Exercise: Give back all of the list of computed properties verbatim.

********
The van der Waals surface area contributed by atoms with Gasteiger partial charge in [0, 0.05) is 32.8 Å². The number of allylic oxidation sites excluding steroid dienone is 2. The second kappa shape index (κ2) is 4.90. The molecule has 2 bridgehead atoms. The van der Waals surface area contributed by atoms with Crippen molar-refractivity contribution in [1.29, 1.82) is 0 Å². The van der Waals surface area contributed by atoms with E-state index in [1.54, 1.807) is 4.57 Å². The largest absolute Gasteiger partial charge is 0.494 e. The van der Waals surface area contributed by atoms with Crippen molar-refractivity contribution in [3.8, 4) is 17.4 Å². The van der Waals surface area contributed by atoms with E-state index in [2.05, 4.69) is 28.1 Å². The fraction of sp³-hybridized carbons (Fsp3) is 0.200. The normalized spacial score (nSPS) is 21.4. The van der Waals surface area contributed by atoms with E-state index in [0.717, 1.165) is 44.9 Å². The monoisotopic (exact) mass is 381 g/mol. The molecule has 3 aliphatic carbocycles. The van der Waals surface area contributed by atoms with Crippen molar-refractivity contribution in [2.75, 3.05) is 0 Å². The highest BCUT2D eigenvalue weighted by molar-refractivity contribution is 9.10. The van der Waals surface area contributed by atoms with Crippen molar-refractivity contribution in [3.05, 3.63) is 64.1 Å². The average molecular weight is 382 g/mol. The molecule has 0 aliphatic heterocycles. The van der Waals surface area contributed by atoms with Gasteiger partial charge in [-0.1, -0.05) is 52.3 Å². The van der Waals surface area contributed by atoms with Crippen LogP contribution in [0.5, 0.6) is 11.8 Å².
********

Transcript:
The van der Waals surface area contributed by atoms with Gasteiger partial charge in [0, 0.05) is 32.8 Å². The number of allylic oxidation sites excluding steroid dienone is 2. The second kappa shape index (κ2) is 4.90. The molecule has 2 bridgehead atoms. The van der Waals surface area contributed by atoms with Crippen molar-refractivity contribution in [1.29, 1.82) is 0 Å². The van der Waals surface area contributed by atoms with E-state index in [1.54, 1.807) is 4.57 Å². The largest absolute Gasteiger partial charge is 0.494 e. The van der Waals surface area contributed by atoms with Crippen molar-refractivity contribution in [3.8, 4) is 17.4 Å². The van der Waals surface area contributed by atoms with E-state index in [2.05, 4.69) is 28.1 Å². The fraction of sp³-hybridized carbons (Fsp3) is 0.200. The normalized spacial score (nSPS) is 21.4. The van der Waals surface area contributed by atoms with E-state index in [0.717, 1.165) is 44.9 Å². The monoisotopic (exact) mass is 381 g/mol. The molecule has 3 aliphatic carbocycles. The van der Waals surface area contributed by atoms with Crippen molar-refractivity contribution in [2.75, 3.05) is 0 Å². The highest BCUT2D eigenvalue weighted by molar-refractivity contribution is 9.10. The van der Waals surface area contributed by atoms with Crippen molar-refractivity contribution in [3.05, 3.63) is 64.1 Å². The average molecular weight is 382 g/mol. The molecule has 0 aliphatic heterocycles. The van der Waals surface area contributed by atoms with Gasteiger partial charge in [-0.1, -0.05) is 52.3 Å². The van der Waals surface area contributed by atoms with Crippen LogP contribution in [0.5, 0.6) is 11.8 Å².